Our initial task was to ensure existing volunteers were supported effectively, in the face of the practical challenges of lockdown as well as its impact on volunteers’ wellbeing. The second was to slow down recruitment of new volunteers while finding new ways they could engage in our services. In addressing these challenges, we’ve not only been able to continue providing meaningful and rewarding volunteering opportunities, but volunteers have also made a significant contribution to our new and adapted service offerings.

For example, volunteers now play a key role in our digital and remote service delivery. Peer support networks and groups are central to our substance misuse services, and the lockdown forced us to innovate rapidly to ensure they continued through digital channels. Volunteers led new peer support groups via Zoom, and helped to engage service users using the Kaizala messaging app. They were also recruited and trained to deliver our new online chat service alongside permanent staff, which was developed to provide advice and support to people concerned about their drug and alcohol use and related issues during the lockdown.

Interestingly, some of the barriers to volunteering that might be expected did not materialise. For example, many people who want to volunteer with us tend to be most interested in opportunities that involve face-to-face contact. For obvious reasons, these became unavailable during lockdown, but this didn’t alter our volunteers’ interest or commitment – we actually saw an increase in demand for volunteering, including from people in employment.

The pandemic also presented an opportunity to review, improve and diversify our volunteering opportunities, as well as induction and engagement processes. We now have a greater range of volunteer roles, including new mentors for our employment service clients and young offenders, befrienders and volunteers involved in adapting training materials for digital delivery. We’ve also improved our training and induction offer – we now provide training using a more varied range of media, including e-learning, Zoom and online workbooks, giving volunteers more options. In addition, volunteers report feeling more connected to each other, and have built relationships with staff and other volunteers they wouldn’t usually have encountered in face-to-face settings – these positive changes are here to stay.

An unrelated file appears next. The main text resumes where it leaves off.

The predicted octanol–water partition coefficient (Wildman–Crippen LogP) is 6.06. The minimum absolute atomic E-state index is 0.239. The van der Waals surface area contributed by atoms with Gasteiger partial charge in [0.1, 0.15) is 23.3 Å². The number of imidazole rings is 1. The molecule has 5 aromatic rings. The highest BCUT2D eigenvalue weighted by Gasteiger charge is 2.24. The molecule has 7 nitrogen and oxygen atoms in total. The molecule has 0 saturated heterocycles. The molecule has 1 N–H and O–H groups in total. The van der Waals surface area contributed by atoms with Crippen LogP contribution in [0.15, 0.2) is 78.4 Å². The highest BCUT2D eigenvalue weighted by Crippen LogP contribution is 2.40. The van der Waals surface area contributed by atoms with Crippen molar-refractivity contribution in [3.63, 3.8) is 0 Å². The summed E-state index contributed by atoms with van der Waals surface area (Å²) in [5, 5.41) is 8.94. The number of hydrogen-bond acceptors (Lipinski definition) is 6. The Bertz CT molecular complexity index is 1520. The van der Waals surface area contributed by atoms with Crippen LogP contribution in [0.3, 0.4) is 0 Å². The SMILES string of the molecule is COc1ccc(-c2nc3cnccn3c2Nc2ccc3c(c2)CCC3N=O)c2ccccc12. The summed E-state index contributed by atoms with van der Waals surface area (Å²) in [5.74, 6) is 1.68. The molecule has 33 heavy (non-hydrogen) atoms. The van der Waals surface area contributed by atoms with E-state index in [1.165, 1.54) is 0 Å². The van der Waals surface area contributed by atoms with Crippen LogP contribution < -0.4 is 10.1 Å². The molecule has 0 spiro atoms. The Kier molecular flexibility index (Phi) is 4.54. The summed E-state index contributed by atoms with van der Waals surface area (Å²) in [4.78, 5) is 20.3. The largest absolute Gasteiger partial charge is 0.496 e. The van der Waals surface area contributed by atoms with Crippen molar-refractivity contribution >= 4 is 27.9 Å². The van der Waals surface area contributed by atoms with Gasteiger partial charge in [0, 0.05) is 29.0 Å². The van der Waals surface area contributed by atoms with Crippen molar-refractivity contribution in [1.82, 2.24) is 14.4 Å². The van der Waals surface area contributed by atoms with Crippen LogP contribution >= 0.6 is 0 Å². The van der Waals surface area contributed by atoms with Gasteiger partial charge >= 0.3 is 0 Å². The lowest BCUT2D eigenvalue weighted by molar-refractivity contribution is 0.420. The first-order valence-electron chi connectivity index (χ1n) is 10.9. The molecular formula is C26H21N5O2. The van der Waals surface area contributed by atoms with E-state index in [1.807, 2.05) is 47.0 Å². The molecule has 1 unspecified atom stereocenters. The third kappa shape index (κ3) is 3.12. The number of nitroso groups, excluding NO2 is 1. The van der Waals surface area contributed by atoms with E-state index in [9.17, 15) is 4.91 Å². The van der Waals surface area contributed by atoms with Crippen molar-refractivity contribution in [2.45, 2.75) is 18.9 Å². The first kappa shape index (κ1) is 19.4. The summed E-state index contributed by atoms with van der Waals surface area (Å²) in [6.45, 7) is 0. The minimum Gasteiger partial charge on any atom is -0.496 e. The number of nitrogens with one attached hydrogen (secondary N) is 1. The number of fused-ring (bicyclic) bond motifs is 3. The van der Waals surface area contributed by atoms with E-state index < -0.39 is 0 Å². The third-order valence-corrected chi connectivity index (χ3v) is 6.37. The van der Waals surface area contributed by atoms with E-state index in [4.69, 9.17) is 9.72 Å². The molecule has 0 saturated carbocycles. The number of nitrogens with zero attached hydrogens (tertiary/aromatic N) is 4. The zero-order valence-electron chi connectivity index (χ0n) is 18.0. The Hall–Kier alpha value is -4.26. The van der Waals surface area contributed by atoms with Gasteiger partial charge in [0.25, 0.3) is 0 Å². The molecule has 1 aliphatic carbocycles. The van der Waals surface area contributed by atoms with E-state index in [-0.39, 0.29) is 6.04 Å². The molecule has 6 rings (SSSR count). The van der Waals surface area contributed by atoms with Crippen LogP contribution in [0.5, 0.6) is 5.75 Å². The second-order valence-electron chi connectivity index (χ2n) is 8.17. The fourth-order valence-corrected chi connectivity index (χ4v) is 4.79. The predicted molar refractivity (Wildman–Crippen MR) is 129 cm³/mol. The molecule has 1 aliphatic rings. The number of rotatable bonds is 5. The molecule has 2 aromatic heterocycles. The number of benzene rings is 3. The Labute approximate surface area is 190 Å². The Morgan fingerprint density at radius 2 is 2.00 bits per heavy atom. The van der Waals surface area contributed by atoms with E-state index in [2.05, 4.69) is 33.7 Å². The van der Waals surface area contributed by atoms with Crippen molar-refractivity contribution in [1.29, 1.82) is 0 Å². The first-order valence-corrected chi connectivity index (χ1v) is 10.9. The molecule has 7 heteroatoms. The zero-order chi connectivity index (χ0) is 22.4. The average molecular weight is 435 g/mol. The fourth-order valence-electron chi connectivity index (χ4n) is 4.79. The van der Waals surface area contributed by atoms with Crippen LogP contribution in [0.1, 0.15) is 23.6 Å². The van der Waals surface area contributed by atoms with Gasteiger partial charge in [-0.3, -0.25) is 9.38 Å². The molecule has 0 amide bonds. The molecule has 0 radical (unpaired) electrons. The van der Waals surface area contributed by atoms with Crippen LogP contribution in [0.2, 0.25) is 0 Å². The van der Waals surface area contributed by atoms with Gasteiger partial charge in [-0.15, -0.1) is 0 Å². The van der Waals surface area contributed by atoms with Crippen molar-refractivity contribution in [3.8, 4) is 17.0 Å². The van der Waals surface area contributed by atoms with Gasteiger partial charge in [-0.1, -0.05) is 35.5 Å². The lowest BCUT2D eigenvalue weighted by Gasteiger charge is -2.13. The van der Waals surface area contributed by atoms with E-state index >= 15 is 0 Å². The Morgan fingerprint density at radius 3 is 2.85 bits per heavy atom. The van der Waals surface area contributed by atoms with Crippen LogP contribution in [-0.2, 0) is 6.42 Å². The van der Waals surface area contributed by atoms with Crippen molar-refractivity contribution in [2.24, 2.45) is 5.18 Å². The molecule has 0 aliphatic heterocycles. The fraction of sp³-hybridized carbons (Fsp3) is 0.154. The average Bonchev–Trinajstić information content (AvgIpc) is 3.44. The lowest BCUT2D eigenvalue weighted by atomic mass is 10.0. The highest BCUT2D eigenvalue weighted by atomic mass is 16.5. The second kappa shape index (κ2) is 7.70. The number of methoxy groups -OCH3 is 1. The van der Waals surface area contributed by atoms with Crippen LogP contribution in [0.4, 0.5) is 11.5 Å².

The pandemic has really brought home the importance of volunteers in everything we do. I’ve been struck not only by the unfailing demand from people wanting give up their time to support us but their immense commitment and passion. It’s been a rollercoaster of a year but, thanks to our volunteers and the changes we’ve had to implement, it’s also been a fantastic time for volunteering. It’s enabled us to move forward and demonstrate our ability to respond rapidly and adapt.